Text mining of quarterly earnings call transcripts has become a staple of investment research, as investors search the transcripts for clues about a company’s future profitability, among other things.

While some information is relatively straightforward to extract, other information is trickier. Take corporate investment policies, for example—those often aren’t stated simply, or at all. But Georgia State’s Manish Jha and Baozhong Yang, Georgia State PhD student Jialin Qian, and Chicago Booth’s Michael Weber designed a method using OpenAI’s ChatGPT that they suggest is capable of discovering these sometimes-hidden policies.

Earnings calls are the cocktail parties of corporate communications. In contrast to the formal prose in annual filings, the candid speak during earnings calls is how company managers often reveal their strategic plans and give estimates for their company’s future sales and profits. Particularly in the Q&A session between management and analysts, they sometimes dish out valuable private information.

But not every piece of information is stated plainly. For example, an executive may say, “We are investing in growth initiatives.” While the line doesn’t directly state as much, this might imply some large, upcoming capital expenditures that could affect near-term profitability. It can take an experienced analyst with the skills of a cold-war diplomat in understanding the unspoken intentions behind statements to discern such investment policy changes.

The researchers find that ChatGPT also has the ability to uncover such information. They gathered almost 75,000 transcripts of quarterly earnings calls from nearly 3,900 US public companies from 2006 to 2020. They also obtained financial and balance-sheet data and stock-return information.

They matched these transcripts to data from the Duke CFO Survey, focusing on the responses to a question about anticipated changes to a company’s investment policy. After the matching, they had a sample of about 1,300 quarterly transcripts with supporting data.

The researchers then fed the transcripts into ChatGPT 3.5, prompting it to report back on—using a 5-point scale ranging from “decrease substantially” to “increase substantially”—how much the company planned to change its capital spending over the following 12 months. They translated the responses into a score for each transcript, and then validated their system by comparing these scores to the corresponding CFO survey responses about corporate investment plans. They find the scores and responses to be highly correlated. (They also had ChatGPT give a one-sentence explanation for each scoring decision, which they compared with the score derived by ChatGPT, for a random sample, to ensure accuracy.)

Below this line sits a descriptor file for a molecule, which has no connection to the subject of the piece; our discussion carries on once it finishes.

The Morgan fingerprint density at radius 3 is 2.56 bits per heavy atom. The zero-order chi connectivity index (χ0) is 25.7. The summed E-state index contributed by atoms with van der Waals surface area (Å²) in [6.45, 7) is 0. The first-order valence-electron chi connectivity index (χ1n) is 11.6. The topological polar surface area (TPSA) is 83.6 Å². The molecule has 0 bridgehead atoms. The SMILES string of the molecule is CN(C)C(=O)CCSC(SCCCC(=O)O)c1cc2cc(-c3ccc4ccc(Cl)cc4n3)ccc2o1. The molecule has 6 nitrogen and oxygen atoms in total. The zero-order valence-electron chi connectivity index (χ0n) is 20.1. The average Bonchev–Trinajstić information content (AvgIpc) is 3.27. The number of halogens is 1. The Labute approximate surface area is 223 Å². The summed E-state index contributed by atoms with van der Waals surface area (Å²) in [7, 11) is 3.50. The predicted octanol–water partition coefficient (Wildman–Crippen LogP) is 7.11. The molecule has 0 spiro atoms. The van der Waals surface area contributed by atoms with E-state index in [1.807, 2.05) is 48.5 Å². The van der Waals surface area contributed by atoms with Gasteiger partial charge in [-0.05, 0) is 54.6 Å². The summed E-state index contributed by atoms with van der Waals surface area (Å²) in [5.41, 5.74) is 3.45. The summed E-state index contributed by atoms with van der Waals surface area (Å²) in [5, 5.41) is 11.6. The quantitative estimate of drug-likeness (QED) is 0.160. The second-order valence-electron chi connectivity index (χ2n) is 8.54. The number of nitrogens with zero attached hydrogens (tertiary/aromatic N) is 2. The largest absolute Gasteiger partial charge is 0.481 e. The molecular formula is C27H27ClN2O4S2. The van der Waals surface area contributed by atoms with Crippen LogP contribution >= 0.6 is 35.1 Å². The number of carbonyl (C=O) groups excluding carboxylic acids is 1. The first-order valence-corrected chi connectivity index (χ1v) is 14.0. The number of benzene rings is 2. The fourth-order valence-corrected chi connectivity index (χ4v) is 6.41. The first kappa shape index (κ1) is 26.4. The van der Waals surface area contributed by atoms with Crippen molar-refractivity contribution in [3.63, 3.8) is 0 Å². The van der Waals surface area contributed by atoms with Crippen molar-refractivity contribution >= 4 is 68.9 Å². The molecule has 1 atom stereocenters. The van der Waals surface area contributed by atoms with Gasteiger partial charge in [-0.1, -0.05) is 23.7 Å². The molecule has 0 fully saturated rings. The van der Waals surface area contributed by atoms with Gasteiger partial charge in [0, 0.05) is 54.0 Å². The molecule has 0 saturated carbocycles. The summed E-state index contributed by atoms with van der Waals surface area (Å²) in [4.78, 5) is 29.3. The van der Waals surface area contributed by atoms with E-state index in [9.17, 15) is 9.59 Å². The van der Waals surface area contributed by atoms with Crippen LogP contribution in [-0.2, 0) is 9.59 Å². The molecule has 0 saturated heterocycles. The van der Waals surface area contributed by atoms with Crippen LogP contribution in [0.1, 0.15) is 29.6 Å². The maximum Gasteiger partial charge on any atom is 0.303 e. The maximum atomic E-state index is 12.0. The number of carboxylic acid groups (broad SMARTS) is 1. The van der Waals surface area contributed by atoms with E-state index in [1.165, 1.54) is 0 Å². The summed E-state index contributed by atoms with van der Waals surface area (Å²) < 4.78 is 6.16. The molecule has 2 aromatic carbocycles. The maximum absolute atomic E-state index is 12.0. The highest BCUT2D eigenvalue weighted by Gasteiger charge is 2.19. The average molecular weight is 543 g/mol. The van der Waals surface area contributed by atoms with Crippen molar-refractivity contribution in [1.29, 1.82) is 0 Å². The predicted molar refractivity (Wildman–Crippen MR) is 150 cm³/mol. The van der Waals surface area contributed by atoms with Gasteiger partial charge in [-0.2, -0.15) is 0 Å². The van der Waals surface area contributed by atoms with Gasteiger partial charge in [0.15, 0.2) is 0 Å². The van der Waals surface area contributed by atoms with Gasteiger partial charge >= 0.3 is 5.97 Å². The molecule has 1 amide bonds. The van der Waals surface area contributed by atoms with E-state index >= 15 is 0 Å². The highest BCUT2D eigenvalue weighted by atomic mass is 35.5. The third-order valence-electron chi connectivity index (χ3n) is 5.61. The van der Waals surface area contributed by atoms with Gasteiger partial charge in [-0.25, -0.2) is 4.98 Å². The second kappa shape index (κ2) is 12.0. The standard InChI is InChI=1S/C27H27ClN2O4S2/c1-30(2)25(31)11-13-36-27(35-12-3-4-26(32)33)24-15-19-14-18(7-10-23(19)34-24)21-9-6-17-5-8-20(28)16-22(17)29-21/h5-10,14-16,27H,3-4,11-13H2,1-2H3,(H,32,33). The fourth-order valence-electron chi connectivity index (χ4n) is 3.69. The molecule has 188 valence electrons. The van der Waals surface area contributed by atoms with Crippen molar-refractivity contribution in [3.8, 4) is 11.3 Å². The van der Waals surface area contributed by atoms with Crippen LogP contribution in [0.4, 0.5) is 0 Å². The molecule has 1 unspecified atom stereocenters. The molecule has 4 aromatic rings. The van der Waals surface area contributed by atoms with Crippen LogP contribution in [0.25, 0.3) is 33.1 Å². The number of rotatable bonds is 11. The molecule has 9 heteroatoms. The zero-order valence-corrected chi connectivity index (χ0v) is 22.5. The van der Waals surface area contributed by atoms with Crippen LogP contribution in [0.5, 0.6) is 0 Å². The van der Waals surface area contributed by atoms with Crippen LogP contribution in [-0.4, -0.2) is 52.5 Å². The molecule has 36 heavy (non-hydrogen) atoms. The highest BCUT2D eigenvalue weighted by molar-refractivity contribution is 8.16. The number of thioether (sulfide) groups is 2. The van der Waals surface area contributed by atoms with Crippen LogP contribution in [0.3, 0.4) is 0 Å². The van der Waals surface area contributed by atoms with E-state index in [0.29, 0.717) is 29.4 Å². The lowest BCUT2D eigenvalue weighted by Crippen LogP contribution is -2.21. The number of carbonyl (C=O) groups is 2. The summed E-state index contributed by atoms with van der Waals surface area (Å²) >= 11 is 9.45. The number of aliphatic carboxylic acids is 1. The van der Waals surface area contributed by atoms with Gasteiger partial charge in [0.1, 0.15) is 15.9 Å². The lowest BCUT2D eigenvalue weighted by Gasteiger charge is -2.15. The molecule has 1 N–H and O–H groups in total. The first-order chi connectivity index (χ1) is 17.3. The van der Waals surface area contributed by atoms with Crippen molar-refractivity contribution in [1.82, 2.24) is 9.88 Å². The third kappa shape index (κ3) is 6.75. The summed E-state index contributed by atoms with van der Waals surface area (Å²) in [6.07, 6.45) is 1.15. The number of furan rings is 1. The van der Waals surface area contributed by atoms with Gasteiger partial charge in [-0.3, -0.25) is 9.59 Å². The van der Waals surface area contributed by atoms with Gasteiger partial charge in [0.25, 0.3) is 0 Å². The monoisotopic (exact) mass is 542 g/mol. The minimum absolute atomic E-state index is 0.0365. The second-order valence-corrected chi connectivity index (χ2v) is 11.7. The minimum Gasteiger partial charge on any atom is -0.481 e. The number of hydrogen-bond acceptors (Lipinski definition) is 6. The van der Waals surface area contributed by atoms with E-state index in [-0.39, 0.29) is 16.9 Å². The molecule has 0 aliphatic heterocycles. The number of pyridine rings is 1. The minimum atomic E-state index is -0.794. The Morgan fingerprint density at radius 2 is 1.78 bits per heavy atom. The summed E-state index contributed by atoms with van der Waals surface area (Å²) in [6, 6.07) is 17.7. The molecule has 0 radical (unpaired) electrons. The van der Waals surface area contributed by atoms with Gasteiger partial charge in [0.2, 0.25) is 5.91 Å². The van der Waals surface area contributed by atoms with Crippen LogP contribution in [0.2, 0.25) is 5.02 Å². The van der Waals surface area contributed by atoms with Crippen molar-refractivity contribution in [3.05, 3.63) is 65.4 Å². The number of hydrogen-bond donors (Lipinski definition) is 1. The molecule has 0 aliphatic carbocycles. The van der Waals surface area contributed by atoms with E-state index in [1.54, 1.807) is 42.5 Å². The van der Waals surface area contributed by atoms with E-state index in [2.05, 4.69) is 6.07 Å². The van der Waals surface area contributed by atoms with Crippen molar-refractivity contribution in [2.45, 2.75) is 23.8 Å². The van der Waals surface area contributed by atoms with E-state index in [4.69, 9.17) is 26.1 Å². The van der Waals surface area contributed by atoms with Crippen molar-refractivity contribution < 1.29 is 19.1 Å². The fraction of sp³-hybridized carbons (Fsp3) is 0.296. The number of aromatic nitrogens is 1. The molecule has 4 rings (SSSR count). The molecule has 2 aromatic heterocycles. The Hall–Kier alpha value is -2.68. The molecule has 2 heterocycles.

ChatGPT was right about investment plans

The researchers fed nearly 75,000 earnings call transcripts into ChatGPT and asked it to provide a score indicating how much companies planned to change their capital spending over the coming year. The average score across all companies closely tracked the average change in the companies’ actual capital spending.

ChatGPT was able to decipher the corporate policy changes from the transcripts with a high degree of accuracy, the researchers write. The combination of ChatGPT’s huge knowledge base and “understanding” of context from its training makes it well-suited to analyzing conference calls, the researchers find. They contend that ChatGPT is even better suited than humans, as it does not have the capacity constraints humans have when it comes to processing a large amount of text in a short period of time. It doesn’t get tired and can remain consistent and objective in its assessments.

The study finds that a 1 standard deviation increase in a company’s investment score was associated with a 4 percent increase in expected capital spending over the following 12 months. It was also associated with a decrease of 1.8 percent in a company’s annualized return in the quarter subsequent to the earnings call, which makes sense considering that high-investment stocks generate lower returns than low-investment stocks.

The researchers suggest that their method can successfully forecast corporate investment for up to nine quarters into the future. The investment scores derived by ChatGPT can also predict how a company executive will respond to the CFO survey.

And ChatGPT’s usefulness is not limited to changes in investment policies. The researchers went back and tested their method on other corporate policy changes including dividends and employment and find it successful for those areas as well.

The empirical results suggest that “the market does not fully incorporate information already contained in public corporate earnings calls, and an advanced AI model like ChatGPT is able to extract such information efficiently,” the researchers write. Not only does it extract the information, they note, but it also provides information that is not currently captured by existing measures of investment. Particularly as the number of companies participating in surveys in general dwindles, the researchers’ method could become an attractive new tool for investors to add to their arsenal.

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